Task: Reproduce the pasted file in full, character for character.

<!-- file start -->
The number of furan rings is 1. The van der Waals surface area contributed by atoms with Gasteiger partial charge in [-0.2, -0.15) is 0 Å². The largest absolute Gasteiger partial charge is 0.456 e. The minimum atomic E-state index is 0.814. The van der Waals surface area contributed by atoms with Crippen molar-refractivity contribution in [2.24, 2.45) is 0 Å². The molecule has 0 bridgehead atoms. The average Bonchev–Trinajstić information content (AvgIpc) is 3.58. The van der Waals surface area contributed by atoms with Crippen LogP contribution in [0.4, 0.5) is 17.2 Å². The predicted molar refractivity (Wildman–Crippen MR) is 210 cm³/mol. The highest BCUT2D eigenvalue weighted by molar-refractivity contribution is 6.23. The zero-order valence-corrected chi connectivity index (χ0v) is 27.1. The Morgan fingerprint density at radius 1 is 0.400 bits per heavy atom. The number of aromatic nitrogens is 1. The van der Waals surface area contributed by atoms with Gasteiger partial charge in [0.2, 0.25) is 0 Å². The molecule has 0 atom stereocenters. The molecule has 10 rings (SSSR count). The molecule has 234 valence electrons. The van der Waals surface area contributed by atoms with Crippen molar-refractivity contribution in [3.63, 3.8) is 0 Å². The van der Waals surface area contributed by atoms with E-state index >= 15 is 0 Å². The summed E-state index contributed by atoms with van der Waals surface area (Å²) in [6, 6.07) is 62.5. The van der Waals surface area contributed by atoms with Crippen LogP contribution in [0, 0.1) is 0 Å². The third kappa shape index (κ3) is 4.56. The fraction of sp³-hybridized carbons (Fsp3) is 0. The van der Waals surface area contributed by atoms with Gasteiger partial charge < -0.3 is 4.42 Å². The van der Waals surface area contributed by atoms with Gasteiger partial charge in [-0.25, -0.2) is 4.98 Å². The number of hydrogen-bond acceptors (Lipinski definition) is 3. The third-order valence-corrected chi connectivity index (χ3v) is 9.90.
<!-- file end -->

The number of furan rings is 1. The van der Waals surface area contributed by atoms with Gasteiger partial charge in [-0.2, -0.15) is 0 Å². The largest absolute Gasteiger partial charge is 0.456 e. The minimum atomic E-state index is 0.814. The van der Waals surface area contributed by atoms with Crippen molar-refractivity contribution in [2.24, 2.45) is 0 Å². The molecule has 0 bridgehead atoms. The average Bonchev–Trinajstić information content (AvgIpc) is 3.58. The van der Waals surface area contributed by atoms with Crippen LogP contribution in [0.4, 0.5) is 17.2 Å². The predicted molar refractivity (Wildman–Crippen MR) is 210 cm³/mol. The highest BCUT2D eigenvalue weighted by molar-refractivity contribution is 6.23. The zero-order valence-corrected chi connectivity index (χ0v) is 27.1. The Morgan fingerprint density at radius 1 is 0.400 bits per heavy atom. The number of aromatic nitrogens is 1. The van der Waals surface area contributed by atoms with Gasteiger partial charge in [0.2, 0.25) is 0 Å². The molecule has 0 atom stereocenters. The molecule has 10 rings (SSSR count). The molecule has 234 valence electrons. The van der Waals surface area contributed by atoms with Crippen molar-refractivity contribution in [3.63, 3.8) is 0 Å². The van der Waals surface area contributed by atoms with E-state index >= 15 is 0 Å². The summed E-state index contributed by atoms with van der Waals surface area (Å²) in [6, 6.07) is 62.5. The van der Waals surface area contributed by atoms with Crippen LogP contribution in [0, 0.1) is 0 Å². The third kappa shape index (κ3) is 4.56. The fraction of sp³-hybridized carbons (Fsp3) is 0. The van der Waals surface area contributed by atoms with Gasteiger partial charge < -0.3 is 4.42 Å². The van der Waals surface area contributed by atoms with Gasteiger partial charge in [-0.25, -0.2) is 4.98 Å². The number of hydrogen-bond acceptors (Lipinski definition) is 3. The third-order valence-corrected chi connectivity index (χ3v) is 9.90.